Flyers' Oskar Lindblom wins Masterton Trophy
Cancer survivor Oskar Lindblom of the Philadelphia Flyers was named Monday as the winner of the Bill Masterton Memorial Trophy.
Cancer survivor Oskar Lindblom of the Philadelphia Flyers was named Monday as the winner of the Bill Masterton Memorial Trophy for perseverance, sportsmanship and dedication to hockey.
Lindblom returned to play in the NHL after undergoing treatment for a rare form of bone cancer. Lindblom was diagnosed with Ewing’s sarcoma in December 2019 and played two games for Philadelphia during the bubble playoffs in September 2020.
The 24-year-old Swede regained his regular spot in the Flyers' lineup this season and played 50 of 56 games. He recorded 14 points averaging just over 13 minutes of ice time.
“Last season was a battle for me, but just to be able to get back on the ice was so, so good,” Lindblom said in a video accepting the award from 2020 winner Bobby Ryan. “It’s an awesome feeling to be back on the ice again.”
Lindblom completed treatment in July and was again declared cancer-free following another scan in March. He said at the time he would feel good one day and like he hadn't played hockey for a while the next.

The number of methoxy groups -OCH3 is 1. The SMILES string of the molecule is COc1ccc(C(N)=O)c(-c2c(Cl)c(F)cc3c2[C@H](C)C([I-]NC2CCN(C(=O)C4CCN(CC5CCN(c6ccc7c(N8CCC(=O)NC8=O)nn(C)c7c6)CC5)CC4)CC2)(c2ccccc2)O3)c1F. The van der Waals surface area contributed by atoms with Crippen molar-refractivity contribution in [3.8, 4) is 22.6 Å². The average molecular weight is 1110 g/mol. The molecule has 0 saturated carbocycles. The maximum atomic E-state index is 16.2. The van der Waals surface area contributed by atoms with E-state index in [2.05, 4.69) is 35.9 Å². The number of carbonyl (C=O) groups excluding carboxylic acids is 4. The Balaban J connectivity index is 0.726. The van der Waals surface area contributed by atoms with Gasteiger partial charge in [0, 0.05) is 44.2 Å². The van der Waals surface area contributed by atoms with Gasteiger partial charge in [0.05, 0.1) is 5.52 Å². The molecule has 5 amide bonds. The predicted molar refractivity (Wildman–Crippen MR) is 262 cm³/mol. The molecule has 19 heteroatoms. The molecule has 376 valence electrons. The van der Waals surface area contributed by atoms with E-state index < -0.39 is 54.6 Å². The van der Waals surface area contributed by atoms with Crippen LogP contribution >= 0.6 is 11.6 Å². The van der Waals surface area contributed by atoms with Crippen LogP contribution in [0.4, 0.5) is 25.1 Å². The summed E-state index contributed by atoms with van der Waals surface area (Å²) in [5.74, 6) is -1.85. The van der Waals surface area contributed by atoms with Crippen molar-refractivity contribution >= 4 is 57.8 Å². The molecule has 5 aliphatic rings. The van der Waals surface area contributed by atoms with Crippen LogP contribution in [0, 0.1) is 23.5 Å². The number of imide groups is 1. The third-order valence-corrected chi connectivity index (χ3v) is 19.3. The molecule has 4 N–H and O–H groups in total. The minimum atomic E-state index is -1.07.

“Just to get back from losing all the muscles, then you start playing again and to feel like you’re not really there,” Lindblom said Tuesday. “It's tough time to just get around, and then it just starts hitting you mentally, as well, and you feel tired.”
Ryan said he felt like Lindblom should have won this last year when he received the most Masterton votes after publicly sharing his battle with alcohol issues. Lindblom was also a finalist then, before getting back on the ice for game action.
Lindblom thanked his family, girlfriend and the doctors and nurses who helped him along the way.
“A big thank you to all of you,” he said.
San Jose’s Patrick Marleau and Minnesota’s Matt Dumba were the other finalists for the award voted on by members of the Professional Hockey Writers Association. Marleau broke Gordie Howe's career games played record at age 41, while Dumba continued his efforts to fight for more diversity in hockey.
“I feel very honored and proud to win this award and to compete with these players like Matt Dumba and Patrick Marleau that have been great players and great people on and off the ice," Lindblom said. "That’s very special for me.”
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Stephen Whyno, The Associated Press